Be Your Own Element

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Nature has an interesting way of organizing things. Let’s say we take a look at something as small as an atom of an element. We can find that it has its own set of properties. Depending on its characteristics, the atom will either bind with more things of the same element, or combine with something else to make an entirely new thing — to help that element find its most balanced state. This is very much like us as humans. We often hear the phrase “in their element” applied to people who are comfortable in their surroundings, and perhaps in the flow of what they are doing. To be in our element implies that we are the most simplest version of ourselves, amplifying our true self into the world through our words, actions and creations.

Often times, when we attract things into our life that don’t seem to feel right, people will also be prone to saying that “I’m sending out the wrong vibes into the universe.” There is some truth to it, but it is not as abstract or mysterious as we think. But rather, living any version of ourselves other than our true nature requires energy. There is a reason why actors go through intense emotional detox, possible psychosis, or take a hiatus from acting after a serious role: it requires a great deal of energy to pretend to be something we are not. When we yearn for the weekend, a drink, a vacation, or anything else outside of ourselves for a release, we are actually seeking release from the role we have convinced ourselves to play. Instead of giving ourselves permission to leave this play, we continue acting and hiding the true element of ourselves — the irony being that what we sought has always been within us. To find the people who are truly valuable to us, who bind well with our element, and to create the tribe or community we seek to enrich and uplift, we must first have the courage to expose our vulnerabilities and strengths, and unearth the hidden element of ourselves.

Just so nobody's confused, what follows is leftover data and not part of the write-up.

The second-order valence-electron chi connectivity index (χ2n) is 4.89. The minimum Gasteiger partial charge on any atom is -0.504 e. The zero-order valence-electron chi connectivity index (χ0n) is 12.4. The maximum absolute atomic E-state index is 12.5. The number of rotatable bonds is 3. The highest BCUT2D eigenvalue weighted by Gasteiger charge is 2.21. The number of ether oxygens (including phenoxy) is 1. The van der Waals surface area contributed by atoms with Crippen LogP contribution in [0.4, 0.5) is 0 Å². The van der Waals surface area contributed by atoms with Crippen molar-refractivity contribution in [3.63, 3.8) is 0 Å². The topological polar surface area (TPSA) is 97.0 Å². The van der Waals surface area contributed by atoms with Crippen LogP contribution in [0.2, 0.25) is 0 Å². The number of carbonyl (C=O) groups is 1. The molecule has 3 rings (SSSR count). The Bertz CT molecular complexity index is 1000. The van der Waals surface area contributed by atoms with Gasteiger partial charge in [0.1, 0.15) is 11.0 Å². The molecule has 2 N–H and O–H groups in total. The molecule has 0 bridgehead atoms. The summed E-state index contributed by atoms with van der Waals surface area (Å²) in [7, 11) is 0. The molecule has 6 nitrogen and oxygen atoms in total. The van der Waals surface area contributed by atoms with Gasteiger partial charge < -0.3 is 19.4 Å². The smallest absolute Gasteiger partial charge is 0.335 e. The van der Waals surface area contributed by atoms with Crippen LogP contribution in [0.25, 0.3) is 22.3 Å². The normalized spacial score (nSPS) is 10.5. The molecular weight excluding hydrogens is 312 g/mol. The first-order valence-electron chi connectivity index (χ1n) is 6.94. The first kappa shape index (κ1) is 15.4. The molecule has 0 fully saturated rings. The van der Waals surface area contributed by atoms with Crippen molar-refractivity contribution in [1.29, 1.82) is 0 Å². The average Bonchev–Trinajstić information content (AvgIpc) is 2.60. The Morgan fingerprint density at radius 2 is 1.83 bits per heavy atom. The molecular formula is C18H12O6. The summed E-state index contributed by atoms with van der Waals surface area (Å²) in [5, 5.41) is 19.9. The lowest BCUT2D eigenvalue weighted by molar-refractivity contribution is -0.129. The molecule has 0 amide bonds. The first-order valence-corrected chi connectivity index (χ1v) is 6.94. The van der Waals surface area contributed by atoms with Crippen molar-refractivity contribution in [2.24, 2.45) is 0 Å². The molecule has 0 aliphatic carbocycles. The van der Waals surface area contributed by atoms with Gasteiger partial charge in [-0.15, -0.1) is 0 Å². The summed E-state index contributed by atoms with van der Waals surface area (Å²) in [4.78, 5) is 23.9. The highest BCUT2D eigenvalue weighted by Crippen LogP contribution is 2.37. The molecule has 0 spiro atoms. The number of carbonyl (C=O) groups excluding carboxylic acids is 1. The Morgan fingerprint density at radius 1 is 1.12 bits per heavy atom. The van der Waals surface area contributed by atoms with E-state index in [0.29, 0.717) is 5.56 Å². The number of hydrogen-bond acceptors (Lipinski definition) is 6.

This article was originally posted on Medium.

Advance Through Your Fears